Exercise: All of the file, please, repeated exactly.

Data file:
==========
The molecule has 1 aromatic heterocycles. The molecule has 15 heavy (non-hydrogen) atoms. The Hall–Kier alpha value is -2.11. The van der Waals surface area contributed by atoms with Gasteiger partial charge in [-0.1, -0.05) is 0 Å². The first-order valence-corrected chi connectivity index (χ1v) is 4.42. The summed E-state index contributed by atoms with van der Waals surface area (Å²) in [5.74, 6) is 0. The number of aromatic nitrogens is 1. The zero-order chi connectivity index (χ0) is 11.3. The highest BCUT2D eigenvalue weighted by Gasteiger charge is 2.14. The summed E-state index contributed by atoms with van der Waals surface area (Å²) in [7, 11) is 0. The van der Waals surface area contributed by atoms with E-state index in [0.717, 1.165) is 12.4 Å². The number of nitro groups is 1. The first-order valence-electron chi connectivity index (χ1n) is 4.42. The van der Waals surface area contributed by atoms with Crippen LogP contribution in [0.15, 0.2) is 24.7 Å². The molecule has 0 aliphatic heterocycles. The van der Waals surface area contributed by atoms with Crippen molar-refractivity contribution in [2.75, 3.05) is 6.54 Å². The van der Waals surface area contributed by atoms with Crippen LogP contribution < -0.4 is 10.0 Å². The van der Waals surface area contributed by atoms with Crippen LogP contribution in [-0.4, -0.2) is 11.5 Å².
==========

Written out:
The molecule has 1 aromatic heterocycles. The molecule has 15 heavy (non-hydrogen) atoms. The Hall–Kier alpha value is -2.11. The van der Waals surface area contributed by atoms with Gasteiger partial charge in [-0.1, -0.05) is 0 Å². The first-order valence-corrected chi connectivity index (χ1v) is 4.42. The summed E-state index contributed by atoms with van der Waals surface area (Å²) in [5.74, 6) is 0. The number of aromatic nitrogens is 1. The zero-order chi connectivity index (χ0) is 11.3. The highest BCUT2D eigenvalue weighted by Gasteiger charge is 2.14. The summed E-state index contributed by atoms with van der Waals surface area (Å²) in [7, 11) is 0. The van der Waals surface area contributed by atoms with E-state index in [0.717, 1.165) is 12.4 Å². The number of nitro groups is 1. The first-order valence-electron chi connectivity index (χ1n) is 4.42. The van der Waals surface area contributed by atoms with Crippen LogP contribution in [0.15, 0.2) is 24.7 Å². The molecule has 0 aliphatic heterocycles. The van der Waals surface area contributed by atoms with Crippen molar-refractivity contribution in [2.75, 3.05) is 6.54 Å². The van der Waals surface area contributed by atoms with Crippen LogP contribution < -0.4 is 10.0 Å². The van der Waals surface area contributed by atoms with Crippen LogP contribution in [-0.4, -0.2) is 11.5 Å².